“General aviation pilots are an untapped national resource,” says Fred Quarles.
He reached that conclusion after organizing a phenomenally successful effort to rescue survivors of Hurricane Katrina, many of whom were facing imminent death.
Quarles, who operates an international aircraft delivery service based in Charlottesville, Virginia, organized the rescue effort, called Operation Teacup, immediately after Katrina’s wind stopped. He got on the telephone around 2 a.m., he said, and the first rescue flight left the ground around 4:30 p.m.
He didn’t do it alone, as he is the first to say. In fact, his first call was to Baldy Ivy of Seligman, Arizona, whose PilotShareTheRide.com organization has some 3,000 members. The two quickly built a web site at Teacup.cjb.org, where pilots with a range of skills and aircraft types could volunteer by entering information into what Quarles calls “buckets.” Within hours, about 1,000 pilots had offered their services.
“We were signing up about one a minute,” Quarles states. As pilots were volunteering electronically, Quarles was on the telephone to ground-based volunteers at Louisiana State University, who went to special needs shelters, located survivors who needed immediate medical care, and called Quarles.
Quarles’ computer sorted and stored the information it received from pilots. “When I got a request needing, say, a twin capable of carrying someone out of Baton Rouge at night, I’d go to the appropriate bucket, call someone, and ask ‘how soon can you go?'” Quarles said. The pilots “wanted to fly, wanted to do good deeds,” he said.
Quarles says that he can’t really determine how many missions were flown. “Pilots would get there and would be walking around and people would ask if they could fly someone else out. Many of them flew the Operation Teacup mission, then went back for others we don’t know about.” Everyone the pilots were asked to fly got flown, Quarles says with tones both of awe and admiration in his voice.
“I know that one multi-engine pilot flew 15 trips,” he added. Operation Teacup got its name because large numbers of small airplanes were involved. Quarles likened it to thousands of individual pilots “trying to bail out a swamp with teacups.”
He expresses great pride in the pilots.
“There was no fuss,” he says. “Nobody knew they were there. They paid their own bills, didn’t gripe, got no sleep and little thanks for their hard work.”
Pilots told Quarles that they would get to Louisiana, Mississippi and Alabama and see such unimaginable devastation that “they didn’t think they were doing that much to help,” Quarles says, “but in retrospect it really was a lot.”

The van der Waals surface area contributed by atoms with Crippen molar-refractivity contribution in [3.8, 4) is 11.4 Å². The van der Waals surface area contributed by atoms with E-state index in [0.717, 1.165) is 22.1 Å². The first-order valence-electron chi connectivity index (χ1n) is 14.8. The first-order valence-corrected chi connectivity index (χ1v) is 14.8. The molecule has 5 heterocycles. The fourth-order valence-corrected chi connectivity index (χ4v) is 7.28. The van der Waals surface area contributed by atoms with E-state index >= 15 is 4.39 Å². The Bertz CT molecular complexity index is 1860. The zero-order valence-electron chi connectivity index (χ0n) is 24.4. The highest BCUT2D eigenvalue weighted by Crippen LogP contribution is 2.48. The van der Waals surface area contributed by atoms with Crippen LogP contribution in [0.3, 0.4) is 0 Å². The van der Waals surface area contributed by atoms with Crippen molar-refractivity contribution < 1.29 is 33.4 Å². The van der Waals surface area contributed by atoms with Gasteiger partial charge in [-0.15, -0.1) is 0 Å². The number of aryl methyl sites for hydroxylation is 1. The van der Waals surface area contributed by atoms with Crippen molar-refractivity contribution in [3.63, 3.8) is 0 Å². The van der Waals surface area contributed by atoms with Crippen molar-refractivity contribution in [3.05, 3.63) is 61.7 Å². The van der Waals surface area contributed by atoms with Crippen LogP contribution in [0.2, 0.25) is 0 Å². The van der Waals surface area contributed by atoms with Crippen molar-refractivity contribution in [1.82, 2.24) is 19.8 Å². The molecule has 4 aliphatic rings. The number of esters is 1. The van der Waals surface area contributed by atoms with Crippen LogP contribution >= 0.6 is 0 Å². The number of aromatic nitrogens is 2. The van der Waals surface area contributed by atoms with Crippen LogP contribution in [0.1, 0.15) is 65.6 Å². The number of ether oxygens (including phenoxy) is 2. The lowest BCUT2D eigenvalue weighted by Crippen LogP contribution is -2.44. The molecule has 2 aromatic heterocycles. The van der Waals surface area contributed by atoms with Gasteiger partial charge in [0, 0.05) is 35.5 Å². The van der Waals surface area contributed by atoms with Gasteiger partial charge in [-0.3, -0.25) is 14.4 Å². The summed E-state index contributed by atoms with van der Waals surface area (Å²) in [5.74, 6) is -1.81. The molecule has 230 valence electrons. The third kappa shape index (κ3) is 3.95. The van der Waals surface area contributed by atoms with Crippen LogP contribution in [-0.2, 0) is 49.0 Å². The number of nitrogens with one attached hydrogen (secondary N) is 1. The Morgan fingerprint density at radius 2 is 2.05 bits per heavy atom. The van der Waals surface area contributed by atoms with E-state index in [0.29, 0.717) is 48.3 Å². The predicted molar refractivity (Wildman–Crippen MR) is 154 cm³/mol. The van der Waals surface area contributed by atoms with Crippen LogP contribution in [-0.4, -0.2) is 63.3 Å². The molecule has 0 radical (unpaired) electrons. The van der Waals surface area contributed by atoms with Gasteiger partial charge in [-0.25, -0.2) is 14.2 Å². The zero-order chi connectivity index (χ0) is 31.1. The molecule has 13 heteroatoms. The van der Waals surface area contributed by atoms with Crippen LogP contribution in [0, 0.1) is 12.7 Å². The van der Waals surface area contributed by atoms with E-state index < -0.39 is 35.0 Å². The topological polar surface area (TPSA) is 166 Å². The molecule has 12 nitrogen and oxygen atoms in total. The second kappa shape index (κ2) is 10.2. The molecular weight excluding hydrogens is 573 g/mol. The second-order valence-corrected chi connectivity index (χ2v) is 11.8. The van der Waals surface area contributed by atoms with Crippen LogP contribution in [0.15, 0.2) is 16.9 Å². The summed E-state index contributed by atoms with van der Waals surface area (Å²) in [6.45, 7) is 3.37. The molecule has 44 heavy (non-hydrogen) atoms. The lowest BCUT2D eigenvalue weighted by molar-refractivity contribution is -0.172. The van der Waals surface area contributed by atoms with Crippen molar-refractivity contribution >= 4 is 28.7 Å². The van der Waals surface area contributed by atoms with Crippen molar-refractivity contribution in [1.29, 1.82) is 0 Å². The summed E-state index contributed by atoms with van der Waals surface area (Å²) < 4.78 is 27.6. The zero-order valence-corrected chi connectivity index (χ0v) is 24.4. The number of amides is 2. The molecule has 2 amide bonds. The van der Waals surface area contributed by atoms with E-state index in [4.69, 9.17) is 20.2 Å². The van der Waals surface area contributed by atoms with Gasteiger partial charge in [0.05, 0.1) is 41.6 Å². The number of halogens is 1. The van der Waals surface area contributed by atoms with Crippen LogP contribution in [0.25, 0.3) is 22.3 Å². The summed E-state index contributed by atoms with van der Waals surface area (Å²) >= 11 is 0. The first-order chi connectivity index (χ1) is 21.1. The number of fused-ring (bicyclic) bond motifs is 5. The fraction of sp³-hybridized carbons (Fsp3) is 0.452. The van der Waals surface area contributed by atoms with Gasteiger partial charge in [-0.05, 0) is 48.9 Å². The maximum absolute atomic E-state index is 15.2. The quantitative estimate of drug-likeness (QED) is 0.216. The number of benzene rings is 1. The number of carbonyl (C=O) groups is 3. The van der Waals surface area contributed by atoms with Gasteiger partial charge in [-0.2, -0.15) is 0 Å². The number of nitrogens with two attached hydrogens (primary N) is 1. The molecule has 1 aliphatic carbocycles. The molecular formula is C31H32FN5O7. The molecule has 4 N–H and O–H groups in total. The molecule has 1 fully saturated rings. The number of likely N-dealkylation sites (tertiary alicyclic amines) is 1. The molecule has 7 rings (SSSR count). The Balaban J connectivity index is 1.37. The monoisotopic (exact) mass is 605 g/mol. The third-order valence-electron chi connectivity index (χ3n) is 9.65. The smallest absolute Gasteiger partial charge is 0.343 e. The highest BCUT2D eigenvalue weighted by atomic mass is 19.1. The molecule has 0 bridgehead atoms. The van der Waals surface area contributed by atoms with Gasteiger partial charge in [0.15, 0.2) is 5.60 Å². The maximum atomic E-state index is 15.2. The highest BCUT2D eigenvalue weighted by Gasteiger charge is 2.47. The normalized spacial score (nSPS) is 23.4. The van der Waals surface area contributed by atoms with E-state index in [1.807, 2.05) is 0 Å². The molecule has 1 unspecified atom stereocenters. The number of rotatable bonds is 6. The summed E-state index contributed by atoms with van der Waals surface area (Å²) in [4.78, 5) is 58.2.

There were no accidents, he emphasizes.
While some FBOs took advantage of the situation to charge high fuel prices, Quarles is quick to say that many offered discounts to Operation Teacup volunteers. One, at Atlanta, not only gave a substantial fuel discount but its employees had clothes, toys and other needs ready for arriving survivors, he said.
Quarles is convinced that GA pilots could be organized on a national scale to respond to emergencies such as hurricanes. While there are many organizations doing just that, individually, he would like to see one resource center where all of them could be coordinated.
He points out that Operation Teacup directly involved aircraft owner associations from Virginia, North Carolina and Texas, in addition to individual volunteers. He complimented the good work done by Angel Flight and other groups utilizing corporate aircraft, “but we flew a lot of people that they couldn’t fly, because most of their airplanes are bigger.”
He also believes that airports could be utilized more effectively, across disaster areas, with central coordination. “There are 521 airports in Louisiana,” he said, “but most of our volunteers were only allowed to use two.”
A shelter volunteer at Baton Rouge told one Operation Teacup pilot, “You got more people out alive than the government did.” Quarles acknowledges that its an exaggeration, “but there is some truth to it.”
Hurricane Katrina has been out of the news for a long time, now, but Operation Teacup is still helping its survivors, Quarles says. He’s not sure when the effort will end.
“I hope one day to have a big party” when it does, he concludes.